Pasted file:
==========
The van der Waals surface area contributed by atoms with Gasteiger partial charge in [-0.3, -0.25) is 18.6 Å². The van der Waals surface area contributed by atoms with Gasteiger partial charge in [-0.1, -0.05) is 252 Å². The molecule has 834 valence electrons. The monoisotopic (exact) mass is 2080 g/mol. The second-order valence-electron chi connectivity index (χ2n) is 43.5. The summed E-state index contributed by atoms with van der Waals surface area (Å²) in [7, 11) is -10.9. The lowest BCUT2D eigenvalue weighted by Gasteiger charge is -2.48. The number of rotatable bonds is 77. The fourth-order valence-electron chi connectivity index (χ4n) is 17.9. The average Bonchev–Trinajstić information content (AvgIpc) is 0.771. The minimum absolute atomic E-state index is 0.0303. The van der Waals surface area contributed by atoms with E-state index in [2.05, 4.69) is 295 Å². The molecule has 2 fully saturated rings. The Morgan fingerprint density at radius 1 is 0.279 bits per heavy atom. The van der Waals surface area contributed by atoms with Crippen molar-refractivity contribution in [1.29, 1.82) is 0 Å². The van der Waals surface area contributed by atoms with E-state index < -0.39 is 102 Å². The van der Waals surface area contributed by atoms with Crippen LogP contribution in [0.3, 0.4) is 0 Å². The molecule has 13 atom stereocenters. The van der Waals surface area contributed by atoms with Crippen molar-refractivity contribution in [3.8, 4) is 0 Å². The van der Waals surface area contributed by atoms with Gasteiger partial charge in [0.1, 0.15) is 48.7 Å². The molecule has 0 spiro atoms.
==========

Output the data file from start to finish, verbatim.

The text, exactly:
The van der Waals surface area contributed by atoms with Gasteiger partial charge in [-0.3, -0.25) is 18.6 Å². The van der Waals surface area contributed by atoms with Gasteiger partial charge in [-0.1, -0.05) is 252 Å². The molecule has 834 valence electrons. The monoisotopic (exact) mass is 2080 g/mol. The second-order valence-electron chi connectivity index (χ2n) is 43.5. The summed E-state index contributed by atoms with van der Waals surface area (Å²) in [7, 11) is -10.9. The lowest BCUT2D eigenvalue weighted by Gasteiger charge is -2.48. The number of rotatable bonds is 77. The fourth-order valence-electron chi connectivity index (χ4n) is 17.9. The average Bonchev–Trinajstić information content (AvgIpc) is 0.771. The minimum absolute atomic E-state index is 0.0303. The van der Waals surface area contributed by atoms with E-state index in [2.05, 4.69) is 295 Å². The molecule has 2 fully saturated rings. The Morgan fingerprint density at radius 1 is 0.279 bits per heavy atom. The van der Waals surface area contributed by atoms with Crippen molar-refractivity contribution in [1.29, 1.82) is 0 Å². The van der Waals surface area contributed by atoms with E-state index < -0.39 is 102 Å². The van der Waals surface area contributed by atoms with Crippen LogP contribution in [0.3, 0.4) is 0 Å². The molecule has 13 atom stereocenters. The van der Waals surface area contributed by atoms with Crippen molar-refractivity contribution in [3.8, 4) is 0 Å². The van der Waals surface area contributed by atoms with Gasteiger partial charge in [0.1, 0.15) is 48.7 Å². The molecule has 0 spiro atoms.